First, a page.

Dilated cardiomyopathy (DCM) is a structural heart disease that causes dilatation of cardiac chambers and impairs cardiac contractility, eventually leading to heart failure. DCM is characterized by left ventricular enlargement (>117%) associated with systolic dysfunction (ejection fraction < 50%)1,2,3,4. Familial DCM is suspected in 20 to 48% of all DCM cases5 and is associated with mutations of genes encoding a number of cardiac-specific structural proteins, including sarcomeric proteins, cytoskeleton proteins, sarcomere-associated intermediate filaments, and nuclear lamina proteins1. The cardiac arrhythmias associated with DCM have also been linked to mutations of the SCN5A gene that encodes the Nav1.5 sodium channel, which is responsible for the initiation and propagation of cardiac action potentials2,6,7,8,9,10,11,12,13,14,15,16. SCN5A has since been identified as the sixth causative gene for familial DCM5. The underlying causes of DCM in SCN5A-mutated patients are not well understood. However, we have recently characterized the functional properties of five novel Nav1.5 mutations (Nav1.5/R219H, R222Q, R225W, R225P, and R814W) in familial DCM patients11,17. We previously used heterologous expression systems (Xenopus oocytes and tsA201 cells) to show that these mutations result in abnormal cation flows or “gating pore currents” through the channels’ voltage sensor domains (VSD)11,17,18. Gating pores are created by mutations in the VSD of voltage-gated ion channels (VGIC) and result in cation leaks through the usually non-conductive VSD17,18,19,20,21,22,23. In the present study, we used cardiomyocytes derived from patient-specific induced pluripotent stem cells (hiPSC-CM) to evaluate molecular and functional alterations in a cellular model harboring a gating pore. Gating pore currents most probably contributes to the morphological changes, impaired myocardial function, and cardiac arrhythmias observed in patients with DCM.


Clinical phenotype of the index patient

We have been following a family for over 10 years. The index patient was diagnosed at age 29 with a clinical phenotype of complex arrhythmias associated with DCM (Table S1). Genetic testing revealed that the patient carries the Nav1.5/R219H mutation11. An implantable cardioverter defibrillator (ICD) was used to control ventricular tachycardia. The last echocardiography in January 2015 revealed the presence of DCM with a mild eccentric dilatation of the left ventricle (LV), a mild decrease in systolic function (LVEF: 49%) associated with general hypokinesia, mild mitral regurgitation, and severe enlargement of the left atrium (LA) (Fig. S1, Table S1). Over the course of 6 weeks, the patient neglected to take established therapies consisting of an ACE-inhibitor, a diuretic, and a beta-blocker, which led to a decreased LV systolic function (LVEF: 39%).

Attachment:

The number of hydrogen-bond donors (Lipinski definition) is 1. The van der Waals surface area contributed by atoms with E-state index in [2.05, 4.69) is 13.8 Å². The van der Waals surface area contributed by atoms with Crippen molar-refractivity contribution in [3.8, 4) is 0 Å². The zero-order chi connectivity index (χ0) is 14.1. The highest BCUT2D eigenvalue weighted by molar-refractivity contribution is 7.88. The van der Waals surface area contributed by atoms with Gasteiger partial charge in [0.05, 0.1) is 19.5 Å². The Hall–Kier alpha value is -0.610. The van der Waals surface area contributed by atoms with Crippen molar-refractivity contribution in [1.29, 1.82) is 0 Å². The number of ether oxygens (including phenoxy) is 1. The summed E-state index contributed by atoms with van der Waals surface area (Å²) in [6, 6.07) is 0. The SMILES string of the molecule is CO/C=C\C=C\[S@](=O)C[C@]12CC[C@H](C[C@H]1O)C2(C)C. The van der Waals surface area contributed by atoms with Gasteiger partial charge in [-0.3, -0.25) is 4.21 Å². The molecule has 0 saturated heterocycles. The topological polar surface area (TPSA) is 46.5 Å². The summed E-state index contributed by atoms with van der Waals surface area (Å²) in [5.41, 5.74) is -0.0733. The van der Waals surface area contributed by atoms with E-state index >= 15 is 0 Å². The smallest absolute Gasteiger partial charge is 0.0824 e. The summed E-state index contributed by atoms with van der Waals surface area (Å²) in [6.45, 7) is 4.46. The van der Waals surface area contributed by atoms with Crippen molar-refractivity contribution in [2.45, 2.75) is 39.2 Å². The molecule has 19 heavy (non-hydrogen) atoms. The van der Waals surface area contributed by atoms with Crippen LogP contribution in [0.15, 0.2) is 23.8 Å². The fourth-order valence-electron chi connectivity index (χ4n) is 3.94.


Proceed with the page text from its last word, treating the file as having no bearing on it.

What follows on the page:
Generation and cardiomyocyte differentiation of control and patient hiPSCs

To investigate the pathological consequences of gating pore currents, we generated human hiPSCs from the SCN5A-DCM index patient and from his genetically and clinically unaffected father as a control. hiPSCs and hiPSC-CMs were characterized as schematically illustrated in Fig. S2. A multiscale analysis was performed to provide a complete characterization. Briefly, the morphology, electrical activity, and contractile function of the hiPSC-CMs were the main parameters considered in this study. hiPSCs were generated using the non-integrating Sendai virus method and were subsequently characterized (Fig. 1a–f). hiPSCs exhibited a typical round shape when grown as colonies (Fig. 1a) and expressed pluripotency markers such as OCT4, NANOG, REX1, SSEA4m and Tra-1–60, which were measured by qRT-PCR or fluorescence activated cell sorting (FACS) (Fig. 1b–c). Following embryoid body formation, the hiPSCs expressed higher levels of endoderm (AFP), mesoderm (HAND1), and ectoderm (PAX6) markers (Fig. 1d). The hiPSCs had normal karyotypes (Fig. 1e). The hiPSCs were differentiated into cardiomyocytes (hiPSC-CMs) using a variant of the Wnt-signaling pathway procedure24,25 (Fig. S2). The presence of the mutation was confirmed by sequencing both DNA and RNA (cDNA) (Figs 1f, S3a,b). Cardiac differentiation resulted in spontaneously beating cells (Videos S1 and S2). Differentiation efficacy was verified notably by analyzing the expression of cardiac markers by immunofluorescence (IF) (see below). qRT-PCR experiments also showed that the differentiation protocols resulted in the expression of GATA4 and cardiac troponin T (cTnT), two known cardiac markers (Fig. S3c). Western blotting revealed an increase in the expression of Nav1.5 channels as well as the cardiac nature of the cells (Fig. S3d). The current clamp technique was used to record the spontaneous electrical activity of hiPSC-CMs obtained using the differentiation protocol (Fig. S3e).